This got published without a name . . . So I’m naming it now . . . Will it work?

This got published without a name . . . So I’m naming it now . . . Will it work?

Have you ever tried to tell someone who knows more than you do how to do something? And I’m not talking about a situation where the difference in intelligence/knowledge is only perceived and not actual; I’m talking about a situation where you got full of yourself and decided to tell so-and-so what to go do with himself (and exactly how to do it).

I don’t think I’ve ever done it out loud. Usually I just bottle it all up inside and lit it simmer, but it’s the same thing. If you think it, you might as well have done it.

Isn’t that kind of silly? Don’t you think it’s silly to lecture someone or get upset at someone for doing something you don’t like when they know better what they’re doing than you? (That sentence was structured terribly; forgive me, I’m having trouble waking up this morning.) I know a little bit of javascript code and I’m pretty good with computers, but does that mean I can march up to Bill Gates and tell him how computers are supposed to be? I’m an okay writer, not published yet (yet being the operative word), but does that mean I know enough that I can march up to somebody like Ted Dekker or Stephen King and tell them how to write? And I can certainly hold my own in the kitchen, whether baking or cooking, but I’m not an expert by any stretch of the imagination, but does that mean I can do Rachael Ray’s job better than she can?

You get what I’m saying. We think we’re so good at what we do that so many times we start beliving that we know everything about it. And we don’t. Let’s be real here, folks. We don’t know anything. I think about what my Pastor said at church this past weekend about how Solomon asked God for wisdom because he didn’t know how to go into a room or come out of a room. He didn’t know anything, and neither do we. So where do we get the idea that we do?

The verse for this morning is Galatians 6:7-8.

 7 Don’t be misled—you cannot mock the justice of God. You will always harvest what you plant. 8 Those who live only to satisfy their own sinful nature will harvest decay and death from that sinful nature. But those who live to please the Spirit will harvest everlasting life from the Spirit.

 This is one of those verses that is quoted a lot — so much that part of it has become part of popular culture. You reap what you sow. It’s one of the natural laws that God set up from the very beginning. When you plant something, it will grow (and that even stands true if you live in Kansas and a hailstorm pounds the fool out of it; it still grows; it just doesn’t grow straight). And not only will it grow, it will grow the same thing that was planted. You can’t plant a wheat seed and get corn. It doesn’t work that way (sorry to disappoint all you Hopeful Monster Theorists out there, but it works the same with biological reproduction and always has). Additionally, what you grow will always produce more than what you planted.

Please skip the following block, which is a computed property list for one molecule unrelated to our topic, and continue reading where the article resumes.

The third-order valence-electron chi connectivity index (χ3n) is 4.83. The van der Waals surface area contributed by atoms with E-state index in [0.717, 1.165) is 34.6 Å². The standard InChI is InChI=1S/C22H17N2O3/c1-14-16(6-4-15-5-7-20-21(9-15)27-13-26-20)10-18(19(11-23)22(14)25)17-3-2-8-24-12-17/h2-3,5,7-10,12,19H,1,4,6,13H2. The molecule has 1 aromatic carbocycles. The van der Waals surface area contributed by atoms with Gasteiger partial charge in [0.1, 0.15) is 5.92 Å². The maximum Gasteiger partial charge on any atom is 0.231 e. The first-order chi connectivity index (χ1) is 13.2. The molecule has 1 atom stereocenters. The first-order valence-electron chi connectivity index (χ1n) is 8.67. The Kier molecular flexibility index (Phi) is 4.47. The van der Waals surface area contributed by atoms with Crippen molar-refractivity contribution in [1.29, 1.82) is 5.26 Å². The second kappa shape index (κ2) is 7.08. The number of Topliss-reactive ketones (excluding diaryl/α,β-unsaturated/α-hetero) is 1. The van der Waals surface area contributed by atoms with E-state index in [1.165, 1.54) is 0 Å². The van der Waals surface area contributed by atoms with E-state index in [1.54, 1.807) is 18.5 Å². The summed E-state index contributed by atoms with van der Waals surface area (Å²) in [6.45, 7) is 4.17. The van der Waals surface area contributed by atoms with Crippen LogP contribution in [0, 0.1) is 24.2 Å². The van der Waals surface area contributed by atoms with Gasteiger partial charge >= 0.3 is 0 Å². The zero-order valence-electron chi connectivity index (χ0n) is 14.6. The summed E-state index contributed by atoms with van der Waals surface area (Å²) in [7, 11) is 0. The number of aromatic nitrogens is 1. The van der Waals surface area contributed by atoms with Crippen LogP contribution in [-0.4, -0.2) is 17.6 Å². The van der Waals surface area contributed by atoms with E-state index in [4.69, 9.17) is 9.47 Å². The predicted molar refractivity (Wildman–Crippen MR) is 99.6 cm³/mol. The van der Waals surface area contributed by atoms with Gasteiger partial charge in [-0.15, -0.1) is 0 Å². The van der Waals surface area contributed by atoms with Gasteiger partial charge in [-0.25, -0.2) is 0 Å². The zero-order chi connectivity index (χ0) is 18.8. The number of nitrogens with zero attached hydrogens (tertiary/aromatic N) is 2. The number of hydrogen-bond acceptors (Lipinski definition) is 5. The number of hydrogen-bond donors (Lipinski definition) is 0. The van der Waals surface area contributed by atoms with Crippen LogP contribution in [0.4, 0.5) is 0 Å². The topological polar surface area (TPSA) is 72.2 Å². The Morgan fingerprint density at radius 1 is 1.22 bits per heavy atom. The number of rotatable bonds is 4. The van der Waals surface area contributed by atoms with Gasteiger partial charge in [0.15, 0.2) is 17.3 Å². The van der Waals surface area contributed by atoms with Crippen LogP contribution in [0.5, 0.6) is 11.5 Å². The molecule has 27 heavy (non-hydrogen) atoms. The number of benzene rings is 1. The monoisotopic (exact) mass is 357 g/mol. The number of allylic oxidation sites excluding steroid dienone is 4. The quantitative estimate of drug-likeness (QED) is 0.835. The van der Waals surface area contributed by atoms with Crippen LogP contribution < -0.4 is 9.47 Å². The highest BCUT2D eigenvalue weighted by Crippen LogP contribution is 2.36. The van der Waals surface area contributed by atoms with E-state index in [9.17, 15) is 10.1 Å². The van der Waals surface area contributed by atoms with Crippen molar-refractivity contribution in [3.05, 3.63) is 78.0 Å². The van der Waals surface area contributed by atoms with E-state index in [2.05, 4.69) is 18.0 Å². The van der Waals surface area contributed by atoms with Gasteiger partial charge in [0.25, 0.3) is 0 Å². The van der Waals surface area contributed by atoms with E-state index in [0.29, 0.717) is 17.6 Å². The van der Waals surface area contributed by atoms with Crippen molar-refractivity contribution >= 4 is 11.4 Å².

So if you plant wheat, you’ll grow a lot of wheat (again, unless you live in Kansas, and then it’s more likely you’ll grow a lot of wheat that you end up using as insulation in the barn because it’s been beaten to a pulp–but it will still be wheat and a lot of it).

It works the same way with life, folks. If you plant seeds of bitterness in your life by allowing yourself to resent other people, you’ll harvest bitterness. If you plant seeds of anger, you’ll harvest rage. Whatever you plant, you’ll get more of the same in abundance later on in your life. And you can’t escape it. Fortunately, it works the other way around too. If you plant kindness, that’s what you’ll get in abundance. Same with faith and joy and love and mercy. But those are harder to invest in other people because you have to look at somebody other than yourself.

I remember a quote from the show House, M.D. (which is one of my favorites but I never get time to watch it). It was in one of the earlier seasons, and I don’t remember which episode it was. But Dr. Wilson is on the roof talking to Dr. House, and this is what he says: “You don’t like yourself. But you do admire yourself. It’s all you’ve got so you cling to it. You’re so afraid if you change, you’ll lose what makes you special. Being miserable doesn’t make you better than anybody else, House. It just makes you miserable.”

It’s common sense.

And what’s even more common sense is that fact that you can’t hide it from God. If you think you can just slip your thoughts or your actions or your behavior under a rug and God won’t noticed, you’re wrong. God’s God. He knows everything, sees everything. Everything. He knows more about computers than Bill Gates. He knows more about writing than the most prolific authors in the world. And, yes, He even knows more about cooking than any cook on the Food Network. He knows more than anybody anywhere anytime.  So where do we get the idea we can tell Him how to live our lives?

My Pastor has another saying which I love: You can’t flip God off and win.

And you can’t. Sooner or later, what you’ve planted will catch up with you; it’s only a matter of time. And when it does, it isn’t God’s fault because He isn’t the one who did the planting. We start the process by putting the seeds in the ground, and then we’re surprised when it produces a harvest? Humans are funny people.

I don’t know about you guys, but I think I’m going to go plant some good seeds today.

  • avatar image
    Pat
    January 21st, 2011 at 3:23 pm

    Thank you…

    Reply

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